The recently released REM Report 2015 analyzes the associated remuneration/compensation practices of 100 leading mining companies and offers supporting comments from specialists consulting in executive search, remuneration analysis and design, investment and asset management. The report is for the year ending December 31, 2014, and compares with 2013 to highlight trends.

It provides comparative findings of the base and total fees paid to chairmen and nonexecutive directors. The report also includes the analysis of the remuneration/compensation for CEOs, CFOs, COOs, business unit heads, group counsels and corporate executives.

Image title


The market capitalization of the 100 companies included in the REM Report 2015 ranges from $123 billion down to $0.5 billion as of December 31, 2014. The 100 companies include global, major, mid-cap, and small mining companies and a few explorers with projects in development. The product mix of the companies include bulk minerals, base metals, precious metals, energy minerals, coal, industrial minerals, agricultural minerals and specialty minerals such as diamonds. They are segmented into five commodity groups for comparisons; these are diversified commodities, bulk commodities, base metals, precious metals and specialty commodities. The companies have their primary listing on either the New York, London, Australian, Toronto, Johannesburg or NASDAQ stock exchanges. This, together with their headquarters, is used to segment them as either American, Canadian, United Kingdom, South African or Australian.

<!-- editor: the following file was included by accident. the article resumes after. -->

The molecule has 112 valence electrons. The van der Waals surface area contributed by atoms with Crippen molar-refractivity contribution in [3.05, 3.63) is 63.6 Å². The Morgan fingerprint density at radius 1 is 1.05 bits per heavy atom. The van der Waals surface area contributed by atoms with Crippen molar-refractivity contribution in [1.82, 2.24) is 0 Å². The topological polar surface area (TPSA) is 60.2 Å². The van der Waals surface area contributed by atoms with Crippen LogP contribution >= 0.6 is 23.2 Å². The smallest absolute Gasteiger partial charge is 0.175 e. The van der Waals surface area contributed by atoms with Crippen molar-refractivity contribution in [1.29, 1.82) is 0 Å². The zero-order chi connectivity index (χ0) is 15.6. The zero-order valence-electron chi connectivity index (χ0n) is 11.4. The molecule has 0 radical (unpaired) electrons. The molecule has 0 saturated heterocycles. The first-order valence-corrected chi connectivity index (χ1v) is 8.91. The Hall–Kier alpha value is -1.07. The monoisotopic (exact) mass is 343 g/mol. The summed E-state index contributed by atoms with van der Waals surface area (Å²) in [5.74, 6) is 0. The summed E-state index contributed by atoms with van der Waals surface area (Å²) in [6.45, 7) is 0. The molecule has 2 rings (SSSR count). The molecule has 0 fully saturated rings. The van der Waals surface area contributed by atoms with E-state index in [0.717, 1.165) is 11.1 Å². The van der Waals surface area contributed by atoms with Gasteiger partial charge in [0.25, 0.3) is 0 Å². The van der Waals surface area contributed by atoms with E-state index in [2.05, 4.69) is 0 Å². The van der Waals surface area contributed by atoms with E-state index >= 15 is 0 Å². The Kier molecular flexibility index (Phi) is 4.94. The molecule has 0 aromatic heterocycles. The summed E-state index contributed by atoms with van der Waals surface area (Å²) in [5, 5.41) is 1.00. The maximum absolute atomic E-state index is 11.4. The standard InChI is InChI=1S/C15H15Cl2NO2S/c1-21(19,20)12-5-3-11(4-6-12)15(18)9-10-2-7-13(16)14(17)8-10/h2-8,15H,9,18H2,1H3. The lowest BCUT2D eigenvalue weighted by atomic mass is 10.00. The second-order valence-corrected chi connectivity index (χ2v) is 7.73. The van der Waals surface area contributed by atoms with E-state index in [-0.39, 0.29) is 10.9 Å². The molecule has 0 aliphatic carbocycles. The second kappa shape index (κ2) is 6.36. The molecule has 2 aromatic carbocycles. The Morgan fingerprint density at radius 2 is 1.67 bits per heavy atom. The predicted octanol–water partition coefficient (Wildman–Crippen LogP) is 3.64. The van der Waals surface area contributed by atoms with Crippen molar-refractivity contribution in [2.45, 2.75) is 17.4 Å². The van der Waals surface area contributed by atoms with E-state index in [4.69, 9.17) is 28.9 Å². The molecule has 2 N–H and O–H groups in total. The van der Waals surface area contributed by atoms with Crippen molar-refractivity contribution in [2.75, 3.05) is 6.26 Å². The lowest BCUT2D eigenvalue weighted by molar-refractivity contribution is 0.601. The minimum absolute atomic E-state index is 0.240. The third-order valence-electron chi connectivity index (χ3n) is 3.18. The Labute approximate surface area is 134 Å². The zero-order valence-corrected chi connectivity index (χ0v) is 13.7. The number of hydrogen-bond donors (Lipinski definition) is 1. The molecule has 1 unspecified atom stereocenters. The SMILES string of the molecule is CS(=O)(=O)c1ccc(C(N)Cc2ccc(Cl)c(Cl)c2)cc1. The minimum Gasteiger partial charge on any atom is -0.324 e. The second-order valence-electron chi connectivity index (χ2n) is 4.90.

The top three companies included in the report remained unchanged from the 2014 report, namely BHP Billiton, Rio Tinto and Glencore. In fact, the top 10 companies remain from the 2014 report with minor reorganization. There were five new companies in the top 50 and only two in the leading 100.

The report stated that in 2014 mining company chairmen were paid a median base fee of $158,000 and a median total fee of $271,000. The median total fees paid increased by a modest 0.4% when compared with the pay reported in 2013. For “same incumbent” chairmen, i.e., those who have been in the role for full years in both 2013 and 2014, the year-on-year median percentage movement was 2.6%.

The report stated that generally the total fees paid to chairmen are consistent with relative market capitalization—the chairmen of the companies with the highest capitalization being greater than those with lesser capitalization.

The total fees paid to the chairmen of companies in the diversified commodities sector are far greater than the total fees paid to the chairmen of companies in other sectors. Also, chairmen of companies in the U.K. and Canada are paid more than those in the other countries.

Chief executive officers, presidents, managing directors and group managing directors were paid a median fixed pay of $768,000, a median fixed pay plus short-term incentives of $1,348,000 and a median total package of $2,202,000 in 2014. The median total package payment in 2014 increased by 8.8% from 2013, whereas the mean declined by 0.8%, mainly due to a more significant decline in the mean base pay.